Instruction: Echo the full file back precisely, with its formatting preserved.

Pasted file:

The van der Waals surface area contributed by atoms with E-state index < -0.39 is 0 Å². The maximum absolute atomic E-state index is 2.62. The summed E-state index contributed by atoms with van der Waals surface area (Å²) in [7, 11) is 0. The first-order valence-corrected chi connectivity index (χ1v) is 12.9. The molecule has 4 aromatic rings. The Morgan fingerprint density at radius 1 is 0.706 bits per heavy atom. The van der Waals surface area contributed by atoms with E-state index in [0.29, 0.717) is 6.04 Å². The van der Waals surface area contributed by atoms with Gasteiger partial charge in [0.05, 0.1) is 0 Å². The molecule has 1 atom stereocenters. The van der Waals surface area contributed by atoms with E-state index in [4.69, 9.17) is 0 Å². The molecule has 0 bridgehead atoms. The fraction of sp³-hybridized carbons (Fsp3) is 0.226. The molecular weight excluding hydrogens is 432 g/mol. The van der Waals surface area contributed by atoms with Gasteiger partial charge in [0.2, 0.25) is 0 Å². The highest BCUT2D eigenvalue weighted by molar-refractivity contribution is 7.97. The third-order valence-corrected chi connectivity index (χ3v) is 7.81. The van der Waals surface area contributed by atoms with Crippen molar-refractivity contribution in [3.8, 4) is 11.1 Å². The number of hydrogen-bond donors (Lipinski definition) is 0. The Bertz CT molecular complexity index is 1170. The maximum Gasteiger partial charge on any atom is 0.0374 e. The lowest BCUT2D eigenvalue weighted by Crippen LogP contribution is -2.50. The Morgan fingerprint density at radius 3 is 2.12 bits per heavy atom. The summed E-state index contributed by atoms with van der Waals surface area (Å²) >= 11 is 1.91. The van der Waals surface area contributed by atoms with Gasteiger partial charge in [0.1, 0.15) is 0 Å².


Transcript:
The van der Waals surface area contributed by atoms with E-state index < -0.39 is 0 Å². The maximum absolute atomic E-state index is 2.62. The summed E-state index contributed by atoms with van der Waals surface area (Å²) in [7, 11) is 0. The first-order valence-corrected chi connectivity index (χ1v) is 12.9. The molecule has 4 aromatic rings. The Morgan fingerprint density at radius 1 is 0.706 bits per heavy atom. The van der Waals surface area contributed by atoms with E-state index in [0.29, 0.717) is 6.04 Å². The van der Waals surface area contributed by atoms with Gasteiger partial charge in [0.05, 0.1) is 0 Å². The molecule has 1 atom stereocenters. The van der Waals surface area contributed by atoms with E-state index in [4.69, 9.17) is 0 Å². The molecule has 0 bridgehead atoms. The fraction of sp³-hybridized carbons (Fsp3) is 0.226. The molecular weight excluding hydrogens is 432 g/mol. The van der Waals surface area contributed by atoms with Gasteiger partial charge in [0.2, 0.25) is 0 Å². The highest BCUT2D eigenvalue weighted by molar-refractivity contribution is 7.97. The third-order valence-corrected chi connectivity index (χ3v) is 7.81. The van der Waals surface area contributed by atoms with Crippen molar-refractivity contribution in [3.8, 4) is 11.1 Å². The number of hydrogen-bond donors (Lipinski definition) is 0. The Bertz CT molecular complexity index is 1170. The maximum Gasteiger partial charge on any atom is 0.0374 e. The lowest BCUT2D eigenvalue weighted by Crippen LogP contribution is -2.50. The Morgan fingerprint density at radius 3 is 2.12 bits per heavy atom. The summed E-state index contributed by atoms with van der Waals surface area (Å²) >= 11 is 1.91. The van der Waals surface area contributed by atoms with Gasteiger partial charge in [0.1, 0.15) is 0 Å².